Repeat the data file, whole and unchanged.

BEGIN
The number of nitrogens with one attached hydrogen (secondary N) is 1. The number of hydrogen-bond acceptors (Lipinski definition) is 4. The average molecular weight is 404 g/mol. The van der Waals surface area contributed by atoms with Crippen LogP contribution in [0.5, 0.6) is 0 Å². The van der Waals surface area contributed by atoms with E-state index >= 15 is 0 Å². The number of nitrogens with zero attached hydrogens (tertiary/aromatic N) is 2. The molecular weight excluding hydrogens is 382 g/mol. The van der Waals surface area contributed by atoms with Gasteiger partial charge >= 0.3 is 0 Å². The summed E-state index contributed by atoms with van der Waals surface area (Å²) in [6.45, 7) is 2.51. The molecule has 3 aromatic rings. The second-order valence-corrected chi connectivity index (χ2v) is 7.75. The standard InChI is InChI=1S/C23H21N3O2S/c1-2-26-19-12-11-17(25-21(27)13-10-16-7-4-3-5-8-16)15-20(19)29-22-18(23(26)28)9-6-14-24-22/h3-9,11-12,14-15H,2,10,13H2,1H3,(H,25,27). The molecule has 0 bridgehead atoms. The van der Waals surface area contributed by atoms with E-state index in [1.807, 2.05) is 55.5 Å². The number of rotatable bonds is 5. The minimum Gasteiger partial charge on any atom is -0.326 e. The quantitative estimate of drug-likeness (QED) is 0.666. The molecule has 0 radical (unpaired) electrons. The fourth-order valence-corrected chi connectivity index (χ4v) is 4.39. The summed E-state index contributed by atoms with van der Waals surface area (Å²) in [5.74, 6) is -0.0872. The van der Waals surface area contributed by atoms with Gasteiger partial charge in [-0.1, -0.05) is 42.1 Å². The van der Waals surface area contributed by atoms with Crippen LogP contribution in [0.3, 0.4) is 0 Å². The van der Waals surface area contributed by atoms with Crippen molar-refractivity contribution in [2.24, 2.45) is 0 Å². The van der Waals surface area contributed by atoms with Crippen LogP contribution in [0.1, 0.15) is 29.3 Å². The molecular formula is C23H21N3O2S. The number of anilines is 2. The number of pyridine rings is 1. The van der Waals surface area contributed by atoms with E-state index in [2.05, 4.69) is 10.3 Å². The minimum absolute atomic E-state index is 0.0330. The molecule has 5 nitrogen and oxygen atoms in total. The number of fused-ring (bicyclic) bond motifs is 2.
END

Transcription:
The number of nitrogens with one attached hydrogen (secondary N) is 1. The number of hydrogen-bond acceptors (Lipinski definition) is 4. The average molecular weight is 404 g/mol. The van der Waals surface area contributed by atoms with Crippen LogP contribution in [0.5, 0.6) is 0 Å². The van der Waals surface area contributed by atoms with E-state index >= 15 is 0 Å². The number of nitrogens with zero attached hydrogens (tertiary/aromatic N) is 2. The molecular weight excluding hydrogens is 382 g/mol. The van der Waals surface area contributed by atoms with Gasteiger partial charge >= 0.3 is 0 Å². The summed E-state index contributed by atoms with van der Waals surface area (Å²) in [6.45, 7) is 2.51. The molecule has 3 aromatic rings. The second-order valence-corrected chi connectivity index (χ2v) is 7.75. The standard InChI is InChI=1S/C23H21N3O2S/c1-2-26-19-12-11-17(25-21(27)13-10-16-7-4-3-5-8-16)15-20(19)29-22-18(23(26)28)9-6-14-24-22/h3-9,11-12,14-15H,2,10,13H2,1H3,(H,25,27). The molecule has 0 bridgehead atoms. The van der Waals surface area contributed by atoms with E-state index in [1.807, 2.05) is 55.5 Å². The number of rotatable bonds is 5. The minimum Gasteiger partial charge on any atom is -0.326 e. The quantitative estimate of drug-likeness (QED) is 0.666. The molecule has 0 radical (unpaired) electrons. The fourth-order valence-corrected chi connectivity index (χ4v) is 4.39. The summed E-state index contributed by atoms with van der Waals surface area (Å²) in [5.74, 6) is -0.0872. The van der Waals surface area contributed by atoms with Gasteiger partial charge in [-0.1, -0.05) is 42.1 Å². The van der Waals surface area contributed by atoms with Crippen LogP contribution in [0.3, 0.4) is 0 Å². The van der Waals surface area contributed by atoms with Crippen molar-refractivity contribution in [2.24, 2.45) is 0 Å². The van der Waals surface area contributed by atoms with Crippen LogP contribution in [0.1, 0.15) is 29.3 Å². The molecular formula is C23H21N3O2S. The number of anilines is 2. The number of pyridine rings is 1. The van der Waals surface area contributed by atoms with E-state index in [2.05, 4.69) is 10.3 Å². The minimum absolute atomic E-state index is 0.0330. The molecule has 5 nitrogen and oxygen atoms in total. The number of fused-ring (bicyclic) bond motifs is 2.